Opportunities for Engagement

Patient Engagement in Guideline Development

The CTFPHC now engages patients in its guideline development process. Specifically, the CTFPHC recruits patients to provide input at up to two stages of the process: (1) when outcomes are selected for inclusion in the systematic review protocol that informs the guideline and (2) when the guideline recommendations are developed. The CTFPHC uses feedback provided by patients to guide the search for evidence on the harms and benefits of preventive health care interventions and to develop KT tools to accompany the guidelines.

 

Usability Testing of Practitioner Tools

The CTFPHC produces practitioner tools to support each of its guidelines. To ensure that the content, layout, navigation, and aesthetics of these tools are appropriate and useful for practice, we conduct usability testing with practitioners. If you are interested in reviewing and providing feedback on one of our upcoming guideline tools, please email Kavitha Thiyagarajah, research assistant, at thiyagarajak@smh.ca for more information. Note that we offer $100 compensation for a one-hour telephone interview.

 

Usability Testing of Practitioner Tools

The CTFPHC produces practitioner tools to support each of its guidelines. To ensure that the content, layout, navigation, and aesthetics of these tools are appropriate and useful for practice, we conduct usability testing with practitioners. If you are interested in reviewing and providing feedback on one of our upcoming guideline tools, please email Kavitha Thiyagarajah, research assistant, at thiyagarajak@smh.ca for more information. Note that we offer $100 compensation for a one-hour telephone interview.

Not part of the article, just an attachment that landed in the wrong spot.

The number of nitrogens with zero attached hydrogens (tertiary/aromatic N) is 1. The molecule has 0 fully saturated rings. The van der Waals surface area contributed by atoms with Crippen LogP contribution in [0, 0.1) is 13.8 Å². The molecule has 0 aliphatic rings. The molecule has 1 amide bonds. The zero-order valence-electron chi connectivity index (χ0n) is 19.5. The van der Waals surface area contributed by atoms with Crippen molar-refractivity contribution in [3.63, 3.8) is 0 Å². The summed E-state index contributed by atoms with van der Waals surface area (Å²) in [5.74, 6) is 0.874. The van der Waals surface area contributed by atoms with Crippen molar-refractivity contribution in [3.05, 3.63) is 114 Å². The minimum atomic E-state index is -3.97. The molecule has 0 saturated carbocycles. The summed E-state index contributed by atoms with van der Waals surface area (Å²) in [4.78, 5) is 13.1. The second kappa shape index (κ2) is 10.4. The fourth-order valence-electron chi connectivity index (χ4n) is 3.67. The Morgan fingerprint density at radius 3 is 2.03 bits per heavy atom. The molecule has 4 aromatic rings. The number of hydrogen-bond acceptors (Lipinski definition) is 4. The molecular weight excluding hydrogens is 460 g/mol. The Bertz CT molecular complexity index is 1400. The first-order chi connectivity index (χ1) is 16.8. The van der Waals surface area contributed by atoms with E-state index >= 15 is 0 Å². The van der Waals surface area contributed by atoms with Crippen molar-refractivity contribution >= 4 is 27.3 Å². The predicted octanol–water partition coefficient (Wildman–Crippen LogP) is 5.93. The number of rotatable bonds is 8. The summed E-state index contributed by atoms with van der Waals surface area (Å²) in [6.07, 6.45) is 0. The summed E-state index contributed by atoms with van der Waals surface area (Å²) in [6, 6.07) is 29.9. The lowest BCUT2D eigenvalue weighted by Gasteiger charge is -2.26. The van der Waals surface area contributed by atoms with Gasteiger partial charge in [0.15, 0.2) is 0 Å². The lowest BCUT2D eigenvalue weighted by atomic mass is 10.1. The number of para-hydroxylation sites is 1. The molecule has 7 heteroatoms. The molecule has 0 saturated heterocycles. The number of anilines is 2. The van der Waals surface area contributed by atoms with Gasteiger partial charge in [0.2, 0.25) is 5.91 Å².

Guidelines in Progress

Forthcoming guidelines developed by the CTFPHC will focus on the following topics:

  • Screening for hepatitis C
  • Screening for abdominal aortic aneurysm
  • Screening for asymptomatic bacteriuria in pregnancy
  • Screening for impaired visual acuity
  • Screening for esophageal cancer

 

Topic Suggestions

Is there a preventive health topic that you would like to see the CTFPHC develop a clinical practice guideline for? Let us know what you are passionate about! We accept topic suggestions on a rolling basis and would love to hear from you. To submit a suggestion, please email us at info@canadiantaskforce.ca with the subject line “Topic Suggestions”.

 

Suggestions for the Next Newsletter

Is there a subject that you would like to see addressed in the next issue of the CTFPHC newsletter? Let us know what you’d like to see covered! We accept suggestions on a rolling basis.

To submit a suggestion, please email Kavitha Thiyagarajah, research assistant, at thiyagarajak@smh.ca with the subject line “Newsletter Suggestions”.